A popular seafood, oysters are a species of clam found in salt water. Not only are they tasty, they are low in calories but high in vitamins. For example 3.5 ounces has 68 calories but has 320 IU of Vitamin D. This serving also provides up to six times the recommended daily intake of Vitamin B12, Copper, and Zinc – making it more effective than most multivitamins.

Eggs

Whole eggs are another great source of Vitamin D which is great news for people who do not like seafood. The egg white holds high levels of lean protein while the egg yolk is responsible for the majority of the vitamins, minerals and fats.

One cage produced egg yolk has between 18-39 IU of Vitamin D, which is fairly low (5,6). Chickens raised free-ranged in pasture – or out in the sunlight will give egg yolks like four times as much vitamin D (7).

You can also buy eggs from chickens fed with a vitamin D supplement. This nutrient is passed into the egg yolk for an amazing 6000 IU of vitamin D (8).

Mushrooms

Mushrooms are the only natural, plant based source of vitamin D. Other plant based sources are fortified. Mushrooms use sunlight to create Vitamin D much like humans (9).

It is slightly different – a variant called D2 rather than the animal produced D3. D2 is slightly less effective of raising levels of Vitamin D (10).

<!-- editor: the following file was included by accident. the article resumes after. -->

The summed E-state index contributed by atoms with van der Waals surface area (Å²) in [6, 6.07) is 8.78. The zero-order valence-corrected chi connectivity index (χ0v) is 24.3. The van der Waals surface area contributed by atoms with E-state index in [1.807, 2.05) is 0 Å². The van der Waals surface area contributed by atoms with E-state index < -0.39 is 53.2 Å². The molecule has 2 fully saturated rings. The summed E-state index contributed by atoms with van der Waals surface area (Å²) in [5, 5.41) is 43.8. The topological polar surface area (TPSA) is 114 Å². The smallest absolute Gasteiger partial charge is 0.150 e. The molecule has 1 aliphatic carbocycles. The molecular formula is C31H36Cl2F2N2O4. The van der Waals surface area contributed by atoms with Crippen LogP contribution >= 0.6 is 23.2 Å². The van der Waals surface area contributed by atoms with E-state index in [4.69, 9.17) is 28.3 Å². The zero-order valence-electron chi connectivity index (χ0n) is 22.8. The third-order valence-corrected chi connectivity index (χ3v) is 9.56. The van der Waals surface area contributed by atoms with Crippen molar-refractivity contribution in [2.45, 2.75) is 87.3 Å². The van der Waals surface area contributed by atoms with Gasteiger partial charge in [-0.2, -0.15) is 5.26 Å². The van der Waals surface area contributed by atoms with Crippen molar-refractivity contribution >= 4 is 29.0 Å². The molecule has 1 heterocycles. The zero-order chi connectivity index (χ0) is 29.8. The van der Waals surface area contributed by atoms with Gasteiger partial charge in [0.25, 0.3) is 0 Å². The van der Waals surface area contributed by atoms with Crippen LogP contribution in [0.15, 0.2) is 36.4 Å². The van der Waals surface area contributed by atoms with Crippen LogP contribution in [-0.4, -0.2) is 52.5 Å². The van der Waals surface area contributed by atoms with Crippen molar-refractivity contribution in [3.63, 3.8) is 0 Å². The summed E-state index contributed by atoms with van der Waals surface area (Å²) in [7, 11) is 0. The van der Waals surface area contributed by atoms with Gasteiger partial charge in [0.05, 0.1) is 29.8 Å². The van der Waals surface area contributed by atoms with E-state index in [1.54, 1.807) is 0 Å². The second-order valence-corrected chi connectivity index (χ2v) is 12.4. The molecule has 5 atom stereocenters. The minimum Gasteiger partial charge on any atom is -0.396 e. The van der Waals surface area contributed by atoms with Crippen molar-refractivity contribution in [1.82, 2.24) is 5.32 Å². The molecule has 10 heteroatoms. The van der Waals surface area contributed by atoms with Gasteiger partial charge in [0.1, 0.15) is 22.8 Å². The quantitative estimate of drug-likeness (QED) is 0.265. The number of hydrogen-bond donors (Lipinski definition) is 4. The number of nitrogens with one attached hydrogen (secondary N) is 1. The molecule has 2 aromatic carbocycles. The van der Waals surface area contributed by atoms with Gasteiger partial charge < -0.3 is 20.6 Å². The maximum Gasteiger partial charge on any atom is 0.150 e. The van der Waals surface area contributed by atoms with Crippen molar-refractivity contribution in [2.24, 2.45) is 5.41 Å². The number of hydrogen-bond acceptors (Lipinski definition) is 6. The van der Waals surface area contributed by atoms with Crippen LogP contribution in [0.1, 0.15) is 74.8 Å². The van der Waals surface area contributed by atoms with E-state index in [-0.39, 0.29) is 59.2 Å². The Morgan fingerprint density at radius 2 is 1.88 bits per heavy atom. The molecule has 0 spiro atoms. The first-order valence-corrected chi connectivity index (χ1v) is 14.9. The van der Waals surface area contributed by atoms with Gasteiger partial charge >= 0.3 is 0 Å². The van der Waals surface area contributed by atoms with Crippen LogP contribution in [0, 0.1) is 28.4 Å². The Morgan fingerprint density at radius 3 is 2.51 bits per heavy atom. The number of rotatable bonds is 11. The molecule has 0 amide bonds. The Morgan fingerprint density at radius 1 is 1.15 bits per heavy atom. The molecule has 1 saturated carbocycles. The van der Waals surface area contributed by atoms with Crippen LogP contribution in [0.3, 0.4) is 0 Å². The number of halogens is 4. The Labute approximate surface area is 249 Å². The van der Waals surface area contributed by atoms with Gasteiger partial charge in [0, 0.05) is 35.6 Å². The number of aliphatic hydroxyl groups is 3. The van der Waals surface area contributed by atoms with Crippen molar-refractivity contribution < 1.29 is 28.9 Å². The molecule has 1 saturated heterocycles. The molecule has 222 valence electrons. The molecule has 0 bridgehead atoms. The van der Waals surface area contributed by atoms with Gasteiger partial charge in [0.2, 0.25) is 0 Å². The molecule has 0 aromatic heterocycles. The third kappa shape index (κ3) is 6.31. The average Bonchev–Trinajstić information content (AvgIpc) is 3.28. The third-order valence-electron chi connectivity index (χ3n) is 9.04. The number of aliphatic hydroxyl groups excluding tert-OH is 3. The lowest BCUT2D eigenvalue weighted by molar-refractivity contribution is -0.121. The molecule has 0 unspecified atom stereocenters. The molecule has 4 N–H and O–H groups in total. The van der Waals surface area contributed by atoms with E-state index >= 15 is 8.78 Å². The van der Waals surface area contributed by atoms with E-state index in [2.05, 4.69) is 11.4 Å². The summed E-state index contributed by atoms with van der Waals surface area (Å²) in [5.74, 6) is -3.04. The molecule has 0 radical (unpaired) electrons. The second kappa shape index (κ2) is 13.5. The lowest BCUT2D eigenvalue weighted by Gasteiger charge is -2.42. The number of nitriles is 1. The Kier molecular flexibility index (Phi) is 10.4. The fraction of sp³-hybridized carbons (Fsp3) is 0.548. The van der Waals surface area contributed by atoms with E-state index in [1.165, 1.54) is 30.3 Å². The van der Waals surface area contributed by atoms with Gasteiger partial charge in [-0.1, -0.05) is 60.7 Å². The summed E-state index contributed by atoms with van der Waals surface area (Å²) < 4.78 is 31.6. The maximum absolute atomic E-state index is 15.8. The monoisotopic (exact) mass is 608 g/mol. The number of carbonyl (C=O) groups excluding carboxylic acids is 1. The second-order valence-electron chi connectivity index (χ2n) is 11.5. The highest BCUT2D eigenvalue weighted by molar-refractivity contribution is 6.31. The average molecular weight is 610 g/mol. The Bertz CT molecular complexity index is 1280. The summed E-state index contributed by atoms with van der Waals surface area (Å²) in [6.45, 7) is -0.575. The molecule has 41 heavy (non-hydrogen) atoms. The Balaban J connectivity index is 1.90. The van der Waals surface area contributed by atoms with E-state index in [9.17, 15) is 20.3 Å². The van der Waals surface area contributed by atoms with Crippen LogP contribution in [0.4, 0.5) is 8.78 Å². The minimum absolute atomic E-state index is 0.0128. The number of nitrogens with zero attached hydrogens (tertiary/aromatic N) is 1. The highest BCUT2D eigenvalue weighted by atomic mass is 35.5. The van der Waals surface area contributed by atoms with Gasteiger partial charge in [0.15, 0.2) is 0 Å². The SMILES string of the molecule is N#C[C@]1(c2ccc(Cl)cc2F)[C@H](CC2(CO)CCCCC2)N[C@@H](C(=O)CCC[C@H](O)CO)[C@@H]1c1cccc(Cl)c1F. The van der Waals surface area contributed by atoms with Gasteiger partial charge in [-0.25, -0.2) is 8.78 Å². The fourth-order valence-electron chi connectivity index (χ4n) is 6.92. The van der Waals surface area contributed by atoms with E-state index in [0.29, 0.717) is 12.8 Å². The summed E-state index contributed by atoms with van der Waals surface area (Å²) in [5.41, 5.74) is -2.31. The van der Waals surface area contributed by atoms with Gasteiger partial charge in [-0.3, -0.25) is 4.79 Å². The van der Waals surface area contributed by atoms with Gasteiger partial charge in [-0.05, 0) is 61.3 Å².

Wild mushrooms are the best source with some containing over 2000 IU of vitamin D2 per 3.5 ounces (11) whereas commercially grown mushrooms are kept in the dark, and so do not metabolise sunlight. This results in very small amounts of vitamin D2.

You can choose some brands that treat their mushrooms with UV light to increase their Vitamin D levels, normally achieving up to 350 IU per serve (12).

Specially Fortified Foods

Aside from natural sources of Vitamin D, you can supplement with fortified foods.

Different types of milk includes cow and soy brands have added Vitamin D, alongside their natural sources of vitamins and minerals.

In many places cow’s milk can contain up to 130 IU per cup (13,14).

Soy milk is a great alternative for vegetarians and vegans looking to include higher levels of Vitamin D, especially as they are at risk of deficiency.

One cup of soy milk can contain up 120 IU of vitamin D, or roughly 30% of the recommended daily intake (15,16).

Orange Juice is a source for those who are lactose intolerant or have a milk allergy. Orange juices often contain added vitamin D and calcium. One cup of fortified orange juice holds up to 142 IU of vitamin D which is about 40% of the recommended daily intake (17).

Some governments also fortify breakfast cereals and oatmeal with vitamin D, especially as children are at risk for being deficient. Half a cup of these cereals can give up to 154 IU or over 30% of the recommended daily intake of Vitamin D (18,19). These cereals or oats tend to contain less vitamin D than the natural sources, like fish but are a great way to increase your intake.

vitamin-d-infographic

The Vitamin D Guide Infographic

Why do we need vitamin D infographic

 

Share this article

Leave a Reply

Your email address will not be published. Required fields are marked *